*************NB.  December 2020.  I am no longer certain that the Dorothy Glover who was the lover of Graham Green is the same woman who was the musician associated with Ginner-Mawer.  I am conducting further research.********* As an aside, Dorothy Glover worked as a theatre costume designer in the West End of London.  She lived in Bloomsbury’s Mecklenburg Square.  During the blitz of World War Two she worked as a fire watcher with her lover, the novelist Graham Greene.  There is an extremely interesting article by Paul French, which tells about Dorothy Glover’s relationship with Graham Greene during World War Two and their shared passion for Victorian detective novels: 

But to return to Irene Mawer, the set text for use by members of the Institute of Mime was Irene Mawer’s own book, “The Art of Mime”.

Among the papers left at the time of Miss Mawer’s death is an anonymous typescript which sounds as if it was written by Miss Mawer, or someone close to her, just at the moment when she moved to Edgbaston (1954).  It reads “…Institute of Mime, of which the public examinations gave place to the LRAM (Mime) which was developed by one of Miss Mawer’s teachers”.  Sadly, my knowledge is not yet at a level where I know what this means – so if you can help me, please do contact me. 

In an effort to unravel the mystery of this quote, I have written to the Royal Academy of Music to see if LRAM (Mime) refers to them.  I think that the  “L” might stand for Licentiate (ie, the person has passed the relevant exam).  At the moment (July 2020), the Royal Academy of Music has not been able to find any reference to Irene Mawer for me. I have been advised that there might be further information, but the documents haven’t been digitally scanned yet.  Corona Virus, is of course also causing delays.  With luck, we may find the answer later in the year.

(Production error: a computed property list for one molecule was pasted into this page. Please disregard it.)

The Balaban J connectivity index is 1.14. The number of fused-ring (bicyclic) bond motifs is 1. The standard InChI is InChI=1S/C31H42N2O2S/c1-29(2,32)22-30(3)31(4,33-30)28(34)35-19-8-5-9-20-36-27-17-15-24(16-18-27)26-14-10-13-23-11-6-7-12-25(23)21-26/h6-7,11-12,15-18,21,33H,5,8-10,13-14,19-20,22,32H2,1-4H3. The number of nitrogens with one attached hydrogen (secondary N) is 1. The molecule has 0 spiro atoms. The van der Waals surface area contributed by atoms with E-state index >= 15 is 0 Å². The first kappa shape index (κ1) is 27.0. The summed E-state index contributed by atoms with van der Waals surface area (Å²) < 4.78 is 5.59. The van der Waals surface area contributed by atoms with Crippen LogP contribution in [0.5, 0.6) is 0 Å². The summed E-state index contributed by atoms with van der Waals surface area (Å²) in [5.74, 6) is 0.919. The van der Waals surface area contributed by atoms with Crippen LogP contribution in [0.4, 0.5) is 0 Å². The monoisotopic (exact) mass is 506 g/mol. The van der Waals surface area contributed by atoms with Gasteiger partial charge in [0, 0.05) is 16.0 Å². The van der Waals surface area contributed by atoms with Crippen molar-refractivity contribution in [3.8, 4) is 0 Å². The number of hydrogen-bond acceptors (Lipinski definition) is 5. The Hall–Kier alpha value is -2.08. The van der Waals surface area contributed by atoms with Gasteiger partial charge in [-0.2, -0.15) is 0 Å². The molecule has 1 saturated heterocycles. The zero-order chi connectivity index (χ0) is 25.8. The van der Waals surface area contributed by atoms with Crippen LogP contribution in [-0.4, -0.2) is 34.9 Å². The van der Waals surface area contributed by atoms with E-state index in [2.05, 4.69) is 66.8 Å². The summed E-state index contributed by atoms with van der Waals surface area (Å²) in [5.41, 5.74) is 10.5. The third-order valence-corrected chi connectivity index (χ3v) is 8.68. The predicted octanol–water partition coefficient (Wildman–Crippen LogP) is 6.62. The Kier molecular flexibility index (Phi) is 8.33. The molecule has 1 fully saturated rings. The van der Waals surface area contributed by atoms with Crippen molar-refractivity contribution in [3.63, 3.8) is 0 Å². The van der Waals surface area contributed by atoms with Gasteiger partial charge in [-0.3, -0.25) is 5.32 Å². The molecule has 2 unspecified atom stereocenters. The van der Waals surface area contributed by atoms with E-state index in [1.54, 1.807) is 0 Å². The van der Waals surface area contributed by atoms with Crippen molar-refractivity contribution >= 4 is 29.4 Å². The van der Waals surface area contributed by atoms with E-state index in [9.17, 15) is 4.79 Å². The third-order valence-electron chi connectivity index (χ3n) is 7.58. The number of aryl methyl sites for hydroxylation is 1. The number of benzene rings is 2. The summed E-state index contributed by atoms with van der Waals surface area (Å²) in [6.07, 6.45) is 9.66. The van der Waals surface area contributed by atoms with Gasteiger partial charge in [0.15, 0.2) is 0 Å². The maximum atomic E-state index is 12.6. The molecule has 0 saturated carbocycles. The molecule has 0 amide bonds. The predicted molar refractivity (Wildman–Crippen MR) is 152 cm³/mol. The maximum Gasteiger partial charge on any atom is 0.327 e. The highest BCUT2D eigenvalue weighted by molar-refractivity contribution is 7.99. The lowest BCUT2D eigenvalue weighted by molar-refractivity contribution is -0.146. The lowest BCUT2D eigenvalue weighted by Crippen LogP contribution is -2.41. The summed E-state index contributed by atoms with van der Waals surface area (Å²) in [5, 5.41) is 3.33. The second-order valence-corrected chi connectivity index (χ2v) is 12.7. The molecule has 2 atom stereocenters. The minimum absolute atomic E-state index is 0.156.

I have tried to follow-up some of the other leads in this article, without great success.  For example, Holloway Prison closed in 2016.  I did email their contact address in 2019 but didn’t receive an acknowledgement.  I have tried to locate their archives – which seem to be in the National Archives – but either my search skills are lacking, or Irene-related items are not locatable or don’t exist.

The National Archives problem also popped up when I tried to check the archives of the Girl Guide Association.

RADA, too, are hampered by Corona Virus, though I may have some good luck if I contact them again in the autumn.  Girton College, Cambridge are not taking any enquiries during Corona Virus.

I received a helpful reply from Rudolf Steiner House in July 2020, but again, due to Corona Virus the Librarian is currently on furlough. And possibly a similar situation with the mental health charity, MIND;  I wonder if they might be the forerunner of the Central Association for Mental Welfare.

I have endeavored to contact the Froebel Society to see if they have any archives reaching back to the 1930s and have been advised to contact the archivist of the relevant collections housed at Roehampton University.  I have contacted ‘Flexercise’ which is the descendant of the Women’s League of Health and Beauty; and finally, I have emailed what is now the Royal Central School of Speech and Drama (incorporating the Webber-Douglas School of Acting and Singing).  Fingers crossed!

On a different note, for collectors of old books out there – please have a look and see if you own “Music and Mime” by Dorothy Glover.  Do let me know!

Earlier in this piece, when I wrote of Dorothy Glover I linked to an article describing her love of detective mystery novels.  This is a fitting end to today’s blog post, as the Institute of Mime has not revealed its secrets to me.  I do not know what became of it or why it failed.  The mystery remains to be solved…


This is the final section of the two part article about The Institute of Mime.

The intention of this page is to raise awareness of Miss Mawer.  To ensure she is noticed by the algorithms, please follow/share/like/comment, etc.  This really is helping and the page is popping up when people Google Irene Mawer. Thank you.

Author: Janet Fizz Curtis

Janet Fizz Curtis is trained in the Irene Mawer Method of Mime and Movement and is now writing a book about the life of Irene Mawer.